1944 Jean-Paul Sartre uses Lequyer’s phrase, “to make, and in making, to make oneself” as a summary of his existentialism but, like James, does not mention Lequyer by name. See Les écrits de Sartre, établie par Michel Contat et Michel Rybalka (Paris: Gaillimard, 1970), p. 655.

1948 Jean Wahl publishes a selection of Lequyer’s writing, Jules Lequier 1814-1862 (Genève et Paris: Édition des Trois Collines, 1948) which includes a lengthy introduction, pp. 9-117. In the same year, Charles Hartshorne lectures in Paris and Wahl introduces him to Lequyer’s work.

1952 Jules Lequier, Œuvres complètes [Complete Works], edited by Jean Grenier (Neuchâtel, Suisse: Éditions de la Baconnière, 1953).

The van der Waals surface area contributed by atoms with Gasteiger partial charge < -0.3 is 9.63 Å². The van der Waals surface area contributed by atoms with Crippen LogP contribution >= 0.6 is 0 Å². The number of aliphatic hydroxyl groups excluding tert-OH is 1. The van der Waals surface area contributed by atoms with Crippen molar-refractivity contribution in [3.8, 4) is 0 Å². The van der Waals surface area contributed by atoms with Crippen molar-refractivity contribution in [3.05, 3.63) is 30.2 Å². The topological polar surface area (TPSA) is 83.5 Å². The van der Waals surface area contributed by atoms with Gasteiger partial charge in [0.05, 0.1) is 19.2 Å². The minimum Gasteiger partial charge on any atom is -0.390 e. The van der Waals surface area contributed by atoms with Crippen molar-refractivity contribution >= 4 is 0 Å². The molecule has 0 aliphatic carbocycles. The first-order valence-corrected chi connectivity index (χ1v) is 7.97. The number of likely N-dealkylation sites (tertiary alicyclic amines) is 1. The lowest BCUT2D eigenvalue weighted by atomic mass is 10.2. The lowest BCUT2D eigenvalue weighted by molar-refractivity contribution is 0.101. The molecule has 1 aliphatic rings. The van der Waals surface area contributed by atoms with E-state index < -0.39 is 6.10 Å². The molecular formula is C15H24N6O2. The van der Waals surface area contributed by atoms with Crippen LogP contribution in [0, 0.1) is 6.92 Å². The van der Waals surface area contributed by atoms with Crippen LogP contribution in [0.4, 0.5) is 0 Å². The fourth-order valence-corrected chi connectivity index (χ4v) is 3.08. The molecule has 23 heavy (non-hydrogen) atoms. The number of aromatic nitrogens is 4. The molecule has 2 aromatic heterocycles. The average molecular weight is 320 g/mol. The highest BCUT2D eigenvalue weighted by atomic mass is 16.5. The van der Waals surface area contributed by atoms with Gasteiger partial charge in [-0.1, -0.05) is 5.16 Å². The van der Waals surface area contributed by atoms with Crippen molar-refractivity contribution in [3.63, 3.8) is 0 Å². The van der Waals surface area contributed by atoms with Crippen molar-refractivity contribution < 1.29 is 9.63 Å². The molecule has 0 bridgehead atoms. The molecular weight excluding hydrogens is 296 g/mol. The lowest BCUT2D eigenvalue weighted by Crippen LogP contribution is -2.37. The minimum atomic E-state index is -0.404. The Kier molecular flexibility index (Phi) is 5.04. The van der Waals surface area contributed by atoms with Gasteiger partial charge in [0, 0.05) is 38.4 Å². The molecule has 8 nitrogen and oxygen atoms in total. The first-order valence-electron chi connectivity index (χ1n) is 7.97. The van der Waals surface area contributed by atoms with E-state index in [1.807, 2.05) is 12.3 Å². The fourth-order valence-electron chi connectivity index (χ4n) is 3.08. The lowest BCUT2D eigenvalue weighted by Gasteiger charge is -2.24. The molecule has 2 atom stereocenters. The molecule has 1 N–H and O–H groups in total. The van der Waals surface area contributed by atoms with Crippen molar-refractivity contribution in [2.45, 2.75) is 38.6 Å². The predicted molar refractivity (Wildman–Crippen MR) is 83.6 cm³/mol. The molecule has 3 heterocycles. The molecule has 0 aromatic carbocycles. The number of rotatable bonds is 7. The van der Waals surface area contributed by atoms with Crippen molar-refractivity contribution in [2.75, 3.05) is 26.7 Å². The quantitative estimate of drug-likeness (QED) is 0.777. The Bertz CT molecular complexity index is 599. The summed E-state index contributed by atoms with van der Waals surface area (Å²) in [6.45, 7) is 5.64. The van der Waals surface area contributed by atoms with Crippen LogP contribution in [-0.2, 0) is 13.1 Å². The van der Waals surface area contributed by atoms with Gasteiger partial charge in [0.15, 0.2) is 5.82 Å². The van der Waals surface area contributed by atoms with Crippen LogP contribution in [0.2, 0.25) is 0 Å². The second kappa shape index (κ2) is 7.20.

1953 Charles Hartshorne and William L. Reese include an excerpt of Lequyer’s writing in their anthology, Philosophers Speak of God (Chicago University Press, 1953), pp. 227-230.

1974 Hartshorne’s student at Emory University, Harvey Brimmer, publishes a translation and brief commentary on Lequyer’s “The Hornbeam Leaf,” Philosophy in Context, vol. 3 (1974), pp. 94-100.

1975 Brimmer finishes his dissertation, Jules Lequier and Process Philosophy at Emory which includes appendices with translations of Lequyer’s The Problem of Knowledge and Probus or the Principle of Knowledge, which are the first two parts of Renouvier’s edition. Neither the dissertation nor the translations (with the exception of “The Hornbeam Leaf”) were published.

1991 Jules Lequier, Abel et Abel suivi d’une Notice Biographique de Jules Lequier. Texte établie et présenté par Gérard Pyguillem (Combas: Éditions de l’Éclat, 1991). This is the first time Prosper Hémon’s “Notice Biographique de Jules Lequyer” was published, pp. 109-235.